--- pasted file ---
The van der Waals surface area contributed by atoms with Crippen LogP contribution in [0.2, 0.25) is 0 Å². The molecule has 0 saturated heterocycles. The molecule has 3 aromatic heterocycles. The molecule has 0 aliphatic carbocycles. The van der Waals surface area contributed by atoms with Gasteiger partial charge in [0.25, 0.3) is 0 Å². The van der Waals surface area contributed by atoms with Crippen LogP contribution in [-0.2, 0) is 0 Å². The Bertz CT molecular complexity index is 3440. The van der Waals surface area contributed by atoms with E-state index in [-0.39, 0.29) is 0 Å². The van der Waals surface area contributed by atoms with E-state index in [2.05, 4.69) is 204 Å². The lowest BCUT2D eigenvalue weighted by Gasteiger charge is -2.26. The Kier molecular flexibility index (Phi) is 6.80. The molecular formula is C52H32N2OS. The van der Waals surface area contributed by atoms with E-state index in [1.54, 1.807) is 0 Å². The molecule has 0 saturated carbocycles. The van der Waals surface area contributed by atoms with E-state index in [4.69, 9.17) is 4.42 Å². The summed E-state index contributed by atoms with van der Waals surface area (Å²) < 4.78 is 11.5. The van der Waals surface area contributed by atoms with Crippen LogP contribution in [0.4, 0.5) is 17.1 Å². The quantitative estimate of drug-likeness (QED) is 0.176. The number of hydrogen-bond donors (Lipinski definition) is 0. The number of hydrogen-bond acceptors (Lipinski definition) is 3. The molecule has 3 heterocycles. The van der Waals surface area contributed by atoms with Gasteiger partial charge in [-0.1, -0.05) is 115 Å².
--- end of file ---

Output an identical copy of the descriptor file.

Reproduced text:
The van der Waals surface area contributed by atoms with Crippen LogP contribution in [0.2, 0.25) is 0 Å². The molecule has 0 saturated heterocycles. The molecule has 3 aromatic heterocycles. The molecule has 0 aliphatic carbocycles. The van der Waals surface area contributed by atoms with Gasteiger partial charge in [0.25, 0.3) is 0 Å². The van der Waals surface area contributed by atoms with Crippen LogP contribution in [-0.2, 0) is 0 Å². The Bertz CT molecular complexity index is 3440. The van der Waals surface area contributed by atoms with E-state index in [-0.39, 0.29) is 0 Å². The van der Waals surface area contributed by atoms with E-state index in [2.05, 4.69) is 204 Å². The lowest BCUT2D eigenvalue weighted by Gasteiger charge is -2.26. The Kier molecular flexibility index (Phi) is 6.80. The molecular formula is C52H32N2OS. The van der Waals surface area contributed by atoms with E-state index in [1.54, 1.807) is 0 Å². The molecule has 0 saturated carbocycles. The van der Waals surface area contributed by atoms with E-state index in [4.69, 9.17) is 4.42 Å². The summed E-state index contributed by atoms with van der Waals surface area (Å²) < 4.78 is 11.5. The van der Waals surface area contributed by atoms with Crippen LogP contribution in [0.4, 0.5) is 17.1 Å². The quantitative estimate of drug-likeness (QED) is 0.176. The number of hydrogen-bond donors (Lipinski definition) is 0. The number of hydrogen-bond acceptors (Lipinski definition) is 3. The molecule has 3 heterocycles. The van der Waals surface area contributed by atoms with Gasteiger partial charge in [-0.1, -0.05) is 115 Å².